Professor Malloy’s research interests focus on environmental, chemical and nanotechnology policy, regulatory policy, and organizational theory and decision analysis, with particular emphasis on the relationship between regulatory design and implementation and the structure of business organizations. In addition, he has worked and written extensively in the area of risk governance and prevention-based regulation, melding together his academic interests with his work in the Sustainable Technology and Policy Program.
Mark Nicas, Ph.D.
University of California, Berkeley -- Service Term: 2016 to
Dr. Mark Nicas is Emeritus Adjunct Professor in the Environmental Health Sciences Division, School of Public Health, University of California, Berkeley. He served as the Industrial Hygiene Program Director and taught courses in exposure assessment and control. His primary research interest is the mathematical modeling of exposure intensity to indoor air pollutants. Past research was also in the areas of microbial exposure/risk assessment, statistical sampling strategy, and the efficacy of respiratory protection. He is a Certified Industrial Hygienist and has worked in occupational hygiene for forty years. He is Editor in Chief of the Journal of Occupational and Environmental Hygiene, a joint publication of the American Conference of Governmental Industrial Hygienists and the American Industrial Hygiene association. Prior to starting at UC Berkeley in 1993, he worked for the Occupational Safety and Health Administration, Rohm and Haas Company, CalOSHA, and the California Public Health Department.
Mark has a Ph.D. and a M.P.H. in environmental health sciences from UC Berkeley, a M.S. in genetics from the University of Wisconsin, and a B.S. in biology/chemistry from the City College of New York.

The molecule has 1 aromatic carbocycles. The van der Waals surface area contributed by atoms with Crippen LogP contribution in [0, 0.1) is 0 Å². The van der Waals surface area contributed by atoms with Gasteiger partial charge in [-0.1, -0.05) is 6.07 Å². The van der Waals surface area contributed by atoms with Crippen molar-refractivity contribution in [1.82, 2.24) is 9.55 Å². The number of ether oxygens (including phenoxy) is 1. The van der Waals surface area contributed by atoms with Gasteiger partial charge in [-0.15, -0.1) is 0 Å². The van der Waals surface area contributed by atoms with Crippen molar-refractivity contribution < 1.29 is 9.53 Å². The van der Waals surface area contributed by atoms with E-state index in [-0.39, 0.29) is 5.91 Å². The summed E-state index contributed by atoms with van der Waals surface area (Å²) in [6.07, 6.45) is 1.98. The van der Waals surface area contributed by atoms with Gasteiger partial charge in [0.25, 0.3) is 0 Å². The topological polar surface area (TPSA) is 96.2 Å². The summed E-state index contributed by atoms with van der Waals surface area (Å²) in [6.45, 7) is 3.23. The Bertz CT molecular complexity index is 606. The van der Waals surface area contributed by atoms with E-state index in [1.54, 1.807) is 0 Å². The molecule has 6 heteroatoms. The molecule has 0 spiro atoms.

Julie M. Schoenung, Ph.D.
University of California, Irvine -- Service Term: 2009 to Present
Julie M. Schoenung is a Professor in the Department of Chemical Engineering and Materials Science at the University of California, Irvine. She is also a Co-Director for the University of California Toxic Substances Research and Teaching Program Lead Campus in Green Materials. Professor Schoenung received her masters and doctorate degrees in Materials Engineering from the Massachusetts Institute of Technology and her bachelor’s degree in Ceramic Engineering from the University of Illinois at Champaign-Urbana.
Professor Schoenung has many years of experience in studying the materials selection process for all types of materials in a variety of applications. Her research focuses on the analysis of factors that guide the materials selection decision-making process, such as economics, environmental impact and toxicity, cost-performance trade-offs, and market potential. Professor Schoenung uses tools and datasets from several disciplines including management theory, health risk assessment, life cycle assessment and environmental economics in her research approach.